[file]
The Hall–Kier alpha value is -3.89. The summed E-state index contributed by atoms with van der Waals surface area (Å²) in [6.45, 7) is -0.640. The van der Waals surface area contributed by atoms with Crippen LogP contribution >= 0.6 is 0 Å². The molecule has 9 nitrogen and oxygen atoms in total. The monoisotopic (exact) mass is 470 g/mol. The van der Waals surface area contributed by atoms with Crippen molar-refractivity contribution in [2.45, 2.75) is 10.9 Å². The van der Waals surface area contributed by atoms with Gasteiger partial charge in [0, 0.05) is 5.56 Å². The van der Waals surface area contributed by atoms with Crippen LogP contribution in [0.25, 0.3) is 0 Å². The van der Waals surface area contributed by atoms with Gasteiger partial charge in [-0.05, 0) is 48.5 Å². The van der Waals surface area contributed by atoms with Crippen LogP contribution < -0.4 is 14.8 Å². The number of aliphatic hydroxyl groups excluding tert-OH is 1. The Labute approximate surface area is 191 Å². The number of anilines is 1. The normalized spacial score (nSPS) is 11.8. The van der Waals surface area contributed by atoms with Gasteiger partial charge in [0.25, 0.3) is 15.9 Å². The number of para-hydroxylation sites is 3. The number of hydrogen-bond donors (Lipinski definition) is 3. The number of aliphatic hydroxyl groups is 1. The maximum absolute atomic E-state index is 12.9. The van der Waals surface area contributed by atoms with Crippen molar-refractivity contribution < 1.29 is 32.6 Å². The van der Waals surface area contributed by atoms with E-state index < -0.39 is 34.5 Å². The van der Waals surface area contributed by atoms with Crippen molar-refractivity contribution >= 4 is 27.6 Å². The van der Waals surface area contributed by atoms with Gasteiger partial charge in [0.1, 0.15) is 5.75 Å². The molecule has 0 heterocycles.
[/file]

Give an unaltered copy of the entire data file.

The Hall–Kier alpha value is -3.89. The summed E-state index contributed by atoms with van der Waals surface area (Å²) in [6.45, 7) is -0.640. The van der Waals surface area contributed by atoms with Crippen LogP contribution >= 0.6 is 0 Å². The molecule has 9 nitrogen and oxygen atoms in total. The monoisotopic (exact) mass is 470 g/mol. The van der Waals surface area contributed by atoms with Crippen molar-refractivity contribution in [2.45, 2.75) is 10.9 Å². The van der Waals surface area contributed by atoms with Gasteiger partial charge in [0, 0.05) is 5.56 Å². The van der Waals surface area contributed by atoms with Crippen LogP contribution in [0.25, 0.3) is 0 Å². The van der Waals surface area contributed by atoms with Gasteiger partial charge in [-0.05, 0) is 48.5 Å². The van der Waals surface area contributed by atoms with Crippen LogP contribution < -0.4 is 14.8 Å². The number of aliphatic hydroxyl groups excluding tert-OH is 1. The Labute approximate surface area is 191 Å². The number of anilines is 1. The normalized spacial score (nSPS) is 11.8. The van der Waals surface area contributed by atoms with Gasteiger partial charge in [0.25, 0.3) is 15.9 Å². The number of para-hydroxylation sites is 3. The number of hydrogen-bond donors (Lipinski definition) is 3. The number of aliphatic hydroxyl groups is 1. The maximum absolute atomic E-state index is 12.9. The van der Waals surface area contributed by atoms with Crippen molar-refractivity contribution < 1.29 is 32.6 Å². The van der Waals surface area contributed by atoms with E-state index < -0.39 is 34.5 Å². The van der Waals surface area contributed by atoms with Crippen molar-refractivity contribution >= 4 is 27.6 Å². The van der Waals surface area contributed by atoms with Gasteiger partial charge in [0.1, 0.15) is 5.75 Å². The molecule has 0 heterocycles.